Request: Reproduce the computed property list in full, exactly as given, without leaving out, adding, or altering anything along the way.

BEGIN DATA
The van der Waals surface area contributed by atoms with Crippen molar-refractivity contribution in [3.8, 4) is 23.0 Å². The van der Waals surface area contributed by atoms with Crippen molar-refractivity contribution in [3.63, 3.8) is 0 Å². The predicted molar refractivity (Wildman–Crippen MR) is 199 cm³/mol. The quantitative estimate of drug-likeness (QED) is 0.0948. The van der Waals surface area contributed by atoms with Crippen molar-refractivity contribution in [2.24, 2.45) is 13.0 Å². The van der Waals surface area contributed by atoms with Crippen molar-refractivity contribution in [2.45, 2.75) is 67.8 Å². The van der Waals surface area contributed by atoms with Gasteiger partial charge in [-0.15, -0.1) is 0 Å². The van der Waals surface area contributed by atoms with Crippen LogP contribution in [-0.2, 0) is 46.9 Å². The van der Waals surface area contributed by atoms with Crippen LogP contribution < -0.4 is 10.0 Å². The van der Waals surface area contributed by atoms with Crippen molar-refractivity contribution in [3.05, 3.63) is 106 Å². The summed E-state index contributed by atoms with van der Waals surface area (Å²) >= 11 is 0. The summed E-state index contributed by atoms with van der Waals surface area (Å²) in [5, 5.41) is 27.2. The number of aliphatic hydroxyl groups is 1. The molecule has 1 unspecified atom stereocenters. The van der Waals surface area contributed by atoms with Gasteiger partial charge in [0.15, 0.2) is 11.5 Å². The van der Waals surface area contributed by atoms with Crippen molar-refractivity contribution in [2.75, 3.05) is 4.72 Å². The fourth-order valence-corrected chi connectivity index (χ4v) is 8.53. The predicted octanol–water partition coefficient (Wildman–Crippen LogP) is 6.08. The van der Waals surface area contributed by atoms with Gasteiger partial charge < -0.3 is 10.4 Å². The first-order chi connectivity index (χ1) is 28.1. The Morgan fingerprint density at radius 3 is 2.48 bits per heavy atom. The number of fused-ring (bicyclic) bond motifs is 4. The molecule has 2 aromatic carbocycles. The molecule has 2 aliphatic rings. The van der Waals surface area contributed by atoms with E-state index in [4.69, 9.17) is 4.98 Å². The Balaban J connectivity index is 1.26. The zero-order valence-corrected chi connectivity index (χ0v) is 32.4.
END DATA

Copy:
The van der Waals surface area contributed by atoms with Crippen molar-refractivity contribution in [3.8, 4) is 23.0 Å². The van der Waals surface area contributed by atoms with Crippen molar-refractivity contribution in [3.63, 3.8) is 0 Å². The predicted molar refractivity (Wildman–Crippen MR) is 199 cm³/mol. The quantitative estimate of drug-likeness (QED) is 0.0948. The van der Waals surface area contributed by atoms with Crippen molar-refractivity contribution in [2.24, 2.45) is 13.0 Å². The van der Waals surface area contributed by atoms with Crippen molar-refractivity contribution in [2.45, 2.75) is 67.8 Å². The van der Waals surface area contributed by atoms with Gasteiger partial charge in [-0.15, -0.1) is 0 Å². The van der Waals surface area contributed by atoms with Crippen LogP contribution in [-0.2, 0) is 46.9 Å². The van der Waals surface area contributed by atoms with Crippen LogP contribution < -0.4 is 10.0 Å². The van der Waals surface area contributed by atoms with Crippen molar-refractivity contribution in [3.05, 3.63) is 106 Å². The summed E-state index contributed by atoms with van der Waals surface area (Å²) >= 11 is 0. The summed E-state index contributed by atoms with van der Waals surface area (Å²) in [5, 5.41) is 27.2. The number of aliphatic hydroxyl groups is 1. The molecule has 1 unspecified atom stereocenters. The van der Waals surface area contributed by atoms with Gasteiger partial charge in [0.15, 0.2) is 11.5 Å². The van der Waals surface area contributed by atoms with Crippen molar-refractivity contribution in [2.75, 3.05) is 4.72 Å². The fourth-order valence-corrected chi connectivity index (χ4v) is 8.53. The predicted octanol–water partition coefficient (Wildman–Crippen LogP) is 6.08. The van der Waals surface area contributed by atoms with Gasteiger partial charge < -0.3 is 10.4 Å². The first-order chi connectivity index (χ1) is 28.1. The Morgan fingerprint density at radius 3 is 2.48 bits per heavy atom. The number of fused-ring (bicyclic) bond motifs is 4. The molecule has 2 aromatic carbocycles. The molecule has 2 aliphatic rings. The van der Waals surface area contributed by atoms with E-state index in [4.69, 9.17) is 4.98 Å². The Balaban J connectivity index is 1.26. The zero-order valence-corrected chi connectivity index (χ0v) is 32.4.